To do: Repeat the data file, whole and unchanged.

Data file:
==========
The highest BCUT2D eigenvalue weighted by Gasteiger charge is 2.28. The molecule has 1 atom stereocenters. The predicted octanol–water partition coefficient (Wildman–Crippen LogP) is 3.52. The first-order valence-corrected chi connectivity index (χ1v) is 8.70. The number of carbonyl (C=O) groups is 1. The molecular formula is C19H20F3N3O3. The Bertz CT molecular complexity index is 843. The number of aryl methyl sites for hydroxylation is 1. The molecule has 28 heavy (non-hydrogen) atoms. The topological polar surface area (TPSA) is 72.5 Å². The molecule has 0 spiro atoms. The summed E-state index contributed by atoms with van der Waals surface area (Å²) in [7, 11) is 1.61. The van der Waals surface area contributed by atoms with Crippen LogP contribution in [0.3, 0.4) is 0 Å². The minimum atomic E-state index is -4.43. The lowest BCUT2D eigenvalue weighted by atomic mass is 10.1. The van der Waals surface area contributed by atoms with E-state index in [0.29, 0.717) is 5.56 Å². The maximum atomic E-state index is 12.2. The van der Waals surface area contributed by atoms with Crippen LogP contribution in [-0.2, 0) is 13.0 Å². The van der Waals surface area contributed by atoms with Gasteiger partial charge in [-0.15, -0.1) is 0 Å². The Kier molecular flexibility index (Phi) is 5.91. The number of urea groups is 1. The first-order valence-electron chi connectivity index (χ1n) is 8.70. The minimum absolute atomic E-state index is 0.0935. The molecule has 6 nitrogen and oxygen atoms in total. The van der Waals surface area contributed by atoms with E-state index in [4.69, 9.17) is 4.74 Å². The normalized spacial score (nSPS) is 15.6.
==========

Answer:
The highest BCUT2D eigenvalue weighted by Gasteiger charge is 2.28. The molecule has 1 atom stereocenters. The predicted octanol–water partition coefficient (Wildman–Crippen LogP) is 3.52. The first-order valence-corrected chi connectivity index (χ1v) is 8.70. The number of carbonyl (C=O) groups is 1. The molecular formula is C19H20F3N3O3. The Bertz CT molecular complexity index is 843. The number of aryl methyl sites for hydroxylation is 1. The molecule has 28 heavy (non-hydrogen) atoms. The topological polar surface area (TPSA) is 72.5 Å². The molecule has 0 spiro atoms. The summed E-state index contributed by atoms with van der Waals surface area (Å²) in [7, 11) is 1.61. The van der Waals surface area contributed by atoms with Crippen LogP contribution in [0.3, 0.4) is 0 Å². The minimum atomic E-state index is -4.43. The lowest BCUT2D eigenvalue weighted by atomic mass is 10.1. The van der Waals surface area contributed by atoms with E-state index in [0.29, 0.717) is 5.56 Å². The maximum atomic E-state index is 12.2. The van der Waals surface area contributed by atoms with Crippen LogP contribution in [-0.2, 0) is 13.0 Å². The van der Waals surface area contributed by atoms with Gasteiger partial charge in [-0.15, -0.1) is 0 Å². The Kier molecular flexibility index (Phi) is 5.91. The number of urea groups is 1. The first-order valence-electron chi connectivity index (χ1n) is 8.70. The minimum absolute atomic E-state index is 0.0935. The molecule has 6 nitrogen and oxygen atoms in total. The van der Waals surface area contributed by atoms with E-state index in [4.69, 9.17) is 4.74 Å². The normalized spacial score (nSPS) is 15.6.